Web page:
Updated: November 18, 2021 6:27:14 am
Gross non-performing assets (NPAs) of non-banking finance companies are expected to rise by 300 basis points following the Reserve Bank decision to ask NBFCs to recognise bad loans on a daily due date basis and upgrade NPA accounts only after all overdues are cleared.
Bad loans of NBFCs were 6.4 per cent of their exposure as of March 2021, according to the Financial Stability Report of the RBI.
Analysts said the tightening norms made applicable to NBFCs could result in more loans being classified as NPAs as partially paid loans could be classified as a slippage and would increase the gross NPAs — loans with dues of over 90 days — in the middle of the year. The increase in gross NPAs would vary according to the different asset classes, borrower characteristics and loan tenure. Rating agency CARE expects an increase of up to 300 bps with limited impact for shorter tenure loans. “The average increase is expected to be around 150 bps in gross NPAs, being a proportion of assets moving from SMA2 (special mention account-2) buckets,” it said.
In absolute terms, the asset size of NBFC sector (including HFCs) as of March 2021 was over Rs 54 lakh crore with over 9,600 NBFCs registered across 12 categories and the sector has grown at an annual rate of close to 18% over the last five years and currently stands at 25% of the size of the banks, said Care Ratings.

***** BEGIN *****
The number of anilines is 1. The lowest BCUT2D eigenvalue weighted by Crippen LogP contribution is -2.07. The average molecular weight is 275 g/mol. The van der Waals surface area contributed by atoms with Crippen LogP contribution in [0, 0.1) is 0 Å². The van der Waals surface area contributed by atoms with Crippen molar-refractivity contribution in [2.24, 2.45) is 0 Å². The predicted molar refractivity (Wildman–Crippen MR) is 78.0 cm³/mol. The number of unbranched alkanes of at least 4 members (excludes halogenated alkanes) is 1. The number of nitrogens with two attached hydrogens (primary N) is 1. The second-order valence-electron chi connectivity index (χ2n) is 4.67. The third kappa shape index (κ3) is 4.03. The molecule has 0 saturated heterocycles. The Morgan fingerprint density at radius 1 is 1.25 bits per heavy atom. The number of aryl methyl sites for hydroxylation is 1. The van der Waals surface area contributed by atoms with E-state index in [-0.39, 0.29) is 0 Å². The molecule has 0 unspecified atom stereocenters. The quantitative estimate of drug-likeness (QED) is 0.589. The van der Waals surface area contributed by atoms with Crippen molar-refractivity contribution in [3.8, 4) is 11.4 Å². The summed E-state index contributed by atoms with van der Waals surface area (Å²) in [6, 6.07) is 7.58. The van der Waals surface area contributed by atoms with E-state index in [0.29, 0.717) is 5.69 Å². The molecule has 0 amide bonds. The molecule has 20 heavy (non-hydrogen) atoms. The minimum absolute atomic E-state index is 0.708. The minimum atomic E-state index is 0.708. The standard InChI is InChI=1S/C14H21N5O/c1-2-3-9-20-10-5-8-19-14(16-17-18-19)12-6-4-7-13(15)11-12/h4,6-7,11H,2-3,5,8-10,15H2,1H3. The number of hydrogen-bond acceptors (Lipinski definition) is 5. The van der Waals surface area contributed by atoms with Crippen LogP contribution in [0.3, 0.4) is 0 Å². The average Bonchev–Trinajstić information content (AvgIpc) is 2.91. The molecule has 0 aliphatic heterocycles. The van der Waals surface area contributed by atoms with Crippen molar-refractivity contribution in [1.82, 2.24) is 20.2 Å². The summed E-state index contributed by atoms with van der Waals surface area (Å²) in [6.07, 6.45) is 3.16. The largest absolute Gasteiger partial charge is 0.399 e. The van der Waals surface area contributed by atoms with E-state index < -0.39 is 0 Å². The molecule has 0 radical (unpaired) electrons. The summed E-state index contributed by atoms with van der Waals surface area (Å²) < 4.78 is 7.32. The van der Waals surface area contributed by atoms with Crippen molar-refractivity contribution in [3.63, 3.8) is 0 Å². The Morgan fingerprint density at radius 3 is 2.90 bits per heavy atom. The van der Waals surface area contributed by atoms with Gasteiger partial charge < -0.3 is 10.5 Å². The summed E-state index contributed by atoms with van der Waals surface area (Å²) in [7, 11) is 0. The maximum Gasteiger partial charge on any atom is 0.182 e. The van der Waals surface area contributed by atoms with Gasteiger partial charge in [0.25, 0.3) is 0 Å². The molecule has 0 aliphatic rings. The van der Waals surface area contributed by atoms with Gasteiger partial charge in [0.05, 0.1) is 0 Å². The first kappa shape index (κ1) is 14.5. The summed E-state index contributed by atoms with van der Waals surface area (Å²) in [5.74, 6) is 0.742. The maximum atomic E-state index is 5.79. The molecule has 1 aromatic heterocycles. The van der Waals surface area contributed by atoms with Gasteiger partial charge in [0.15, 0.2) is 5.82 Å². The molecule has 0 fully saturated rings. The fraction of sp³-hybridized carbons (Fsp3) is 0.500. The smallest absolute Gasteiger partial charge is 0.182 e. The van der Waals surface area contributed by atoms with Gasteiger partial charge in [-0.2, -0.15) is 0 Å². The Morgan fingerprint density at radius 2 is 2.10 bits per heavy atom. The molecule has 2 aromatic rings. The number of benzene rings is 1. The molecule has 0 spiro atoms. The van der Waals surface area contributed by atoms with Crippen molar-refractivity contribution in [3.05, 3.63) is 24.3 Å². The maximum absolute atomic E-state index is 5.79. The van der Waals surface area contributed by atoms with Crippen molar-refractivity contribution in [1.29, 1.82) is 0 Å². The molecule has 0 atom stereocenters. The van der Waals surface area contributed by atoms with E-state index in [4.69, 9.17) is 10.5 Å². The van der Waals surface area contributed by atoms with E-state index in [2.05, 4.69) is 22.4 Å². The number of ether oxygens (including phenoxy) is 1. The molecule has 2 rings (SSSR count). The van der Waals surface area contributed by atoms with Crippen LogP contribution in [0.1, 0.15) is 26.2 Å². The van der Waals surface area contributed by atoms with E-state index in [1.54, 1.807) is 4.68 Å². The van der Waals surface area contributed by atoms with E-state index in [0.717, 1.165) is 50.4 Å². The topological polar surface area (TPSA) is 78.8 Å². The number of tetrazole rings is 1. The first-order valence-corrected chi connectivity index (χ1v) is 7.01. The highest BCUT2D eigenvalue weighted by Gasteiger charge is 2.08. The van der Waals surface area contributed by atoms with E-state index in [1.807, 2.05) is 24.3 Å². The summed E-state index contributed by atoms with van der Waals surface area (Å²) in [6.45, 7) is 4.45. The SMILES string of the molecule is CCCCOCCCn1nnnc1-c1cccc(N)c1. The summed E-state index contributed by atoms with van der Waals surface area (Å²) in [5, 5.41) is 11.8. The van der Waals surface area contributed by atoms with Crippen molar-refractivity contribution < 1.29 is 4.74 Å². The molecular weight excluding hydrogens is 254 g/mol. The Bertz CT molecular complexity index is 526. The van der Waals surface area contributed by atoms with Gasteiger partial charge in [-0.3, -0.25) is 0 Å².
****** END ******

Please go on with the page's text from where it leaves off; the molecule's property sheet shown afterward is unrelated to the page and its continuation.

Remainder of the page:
Typically, NBFCs ramp up collection activity on overdue accounts between the due date and the month end, which is why overdues reduce towards the month-ends. “This flexibility is no longer available. Bounce rates in the 60-90 days bucket are estimated at 25-35%. Consequently, a significant proportion of the loans in the 60-90 days bucket may slip into the 90 days plus overdue bucket and will have to be recognised as NPA,” said Krishnan Sitaraman, Senior Director and Deputy Chief Ratings Officer, CRISIL Ratings.
Ambit of rules
The rules apply to new loans on or before December 31, 2021, and for existing loans as and when changes occur.
In addition to the end-of-the-day recognition, the RBI has also clarified that upgradation of NPA accounts can take place only after all overdues are cleared. But it has typically been difficult for retail borrowers classified as NPAs to fully clear their 3 or more overdue instalments quickly. “Data shows these borrowers clear only 1-2 additional instalments typically, so their accounts remain overdue even when it’s for less than 90 days,” Sitaraman said.
The banking sector has largely been following an automated system for tagging accounts as NPAs, under which the accounts were tagged as NPAs on the day the account becomes overdue for more than 90 days. However, in many NBFCs, this classification was being made at the end of the reporting period. Further, many NBFCs were upgrading NPAs as overdues in the accounts reduced to less than 90 days, while banks do not upgrade a NPA till all the overdues are collected. With the latest changes, the norms for NBFCs have been aligned with banks.
The combination of day-end recognition and tighter upgradation criteria means such accounts are likely to remain classified as NPAs for a longer period. Consequently, the headline reported GNPAs will rise and stay elevated for some time. “This will also increase the operational intensity for NBFCs as they align their systems for daily stamping of NPAs,” he said.
The revised recognition norms could reduce the profitability of NBFCs by up to 70 basis points, but this impact will be for just one or two quarters as the transition to the new regime happens.
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